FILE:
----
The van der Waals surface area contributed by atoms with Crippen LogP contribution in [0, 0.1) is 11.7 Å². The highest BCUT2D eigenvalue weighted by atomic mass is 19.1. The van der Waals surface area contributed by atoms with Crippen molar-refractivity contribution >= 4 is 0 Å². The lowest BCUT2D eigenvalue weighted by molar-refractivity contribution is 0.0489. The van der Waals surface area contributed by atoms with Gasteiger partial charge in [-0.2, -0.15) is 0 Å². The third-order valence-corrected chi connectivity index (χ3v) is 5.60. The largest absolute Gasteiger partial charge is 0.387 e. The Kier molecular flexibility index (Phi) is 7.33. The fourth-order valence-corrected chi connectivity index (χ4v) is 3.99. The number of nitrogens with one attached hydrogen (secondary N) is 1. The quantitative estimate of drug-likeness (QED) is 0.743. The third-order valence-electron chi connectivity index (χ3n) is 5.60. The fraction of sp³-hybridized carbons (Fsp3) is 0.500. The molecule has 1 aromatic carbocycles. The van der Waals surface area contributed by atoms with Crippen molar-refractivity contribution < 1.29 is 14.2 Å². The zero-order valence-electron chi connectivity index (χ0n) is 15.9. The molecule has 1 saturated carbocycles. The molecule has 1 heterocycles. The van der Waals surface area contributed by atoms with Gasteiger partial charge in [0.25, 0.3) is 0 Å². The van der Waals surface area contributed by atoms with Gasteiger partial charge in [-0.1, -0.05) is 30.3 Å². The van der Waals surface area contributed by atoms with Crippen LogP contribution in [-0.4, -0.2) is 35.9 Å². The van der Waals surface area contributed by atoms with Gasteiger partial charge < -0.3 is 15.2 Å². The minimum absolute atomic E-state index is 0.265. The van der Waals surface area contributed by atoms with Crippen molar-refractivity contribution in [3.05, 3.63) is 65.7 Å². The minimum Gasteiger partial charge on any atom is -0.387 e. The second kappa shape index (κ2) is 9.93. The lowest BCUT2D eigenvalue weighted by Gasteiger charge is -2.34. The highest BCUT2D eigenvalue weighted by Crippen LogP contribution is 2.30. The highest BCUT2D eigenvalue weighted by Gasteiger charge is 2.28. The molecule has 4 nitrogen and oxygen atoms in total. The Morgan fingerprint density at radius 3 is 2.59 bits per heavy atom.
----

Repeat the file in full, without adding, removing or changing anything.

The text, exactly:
The van der Waals surface area contributed by atoms with Crippen LogP contribution in [0, 0.1) is 11.7 Å². The highest BCUT2D eigenvalue weighted by atomic mass is 19.1. The van der Waals surface area contributed by atoms with Crippen molar-refractivity contribution >= 4 is 0 Å². The lowest BCUT2D eigenvalue weighted by molar-refractivity contribution is 0.0489. The van der Waals surface area contributed by atoms with Gasteiger partial charge in [-0.2, -0.15) is 0 Å². The third-order valence-corrected chi connectivity index (χ3v) is 5.60. The largest absolute Gasteiger partial charge is 0.387 e. The Kier molecular flexibility index (Phi) is 7.33. The fourth-order valence-corrected chi connectivity index (χ4v) is 3.99. The number of nitrogens with one attached hydrogen (secondary N) is 1. The quantitative estimate of drug-likeness (QED) is 0.743. The third-order valence-electron chi connectivity index (χ3n) is 5.60. The fraction of sp³-hybridized carbons (Fsp3) is 0.500. The molecule has 1 aromatic carbocycles. The van der Waals surface area contributed by atoms with Crippen molar-refractivity contribution < 1.29 is 14.2 Å². The zero-order valence-electron chi connectivity index (χ0n) is 15.9. The molecule has 1 saturated carbocycles. The molecule has 1 heterocycles. The van der Waals surface area contributed by atoms with Gasteiger partial charge in [0.25, 0.3) is 0 Å². The van der Waals surface area contributed by atoms with Gasteiger partial charge in [-0.1, -0.05) is 30.3 Å². The van der Waals surface area contributed by atoms with Crippen LogP contribution in [-0.4, -0.2) is 35.9 Å². The van der Waals surface area contributed by atoms with Gasteiger partial charge < -0.3 is 15.2 Å². The minimum absolute atomic E-state index is 0.265. The van der Waals surface area contributed by atoms with Crippen molar-refractivity contribution in [3.05, 3.63) is 65.7 Å². The minimum Gasteiger partial charge on any atom is -0.387 e. The second kappa shape index (κ2) is 9.93. The lowest BCUT2D eigenvalue weighted by Gasteiger charge is -2.34. The highest BCUT2D eigenvalue weighted by Crippen LogP contribution is 2.30. The highest BCUT2D eigenvalue weighted by Gasteiger charge is 2.28. The molecule has 4 nitrogen and oxygen atoms in total. The Morgan fingerprint density at radius 3 is 2.59 bits per heavy atom.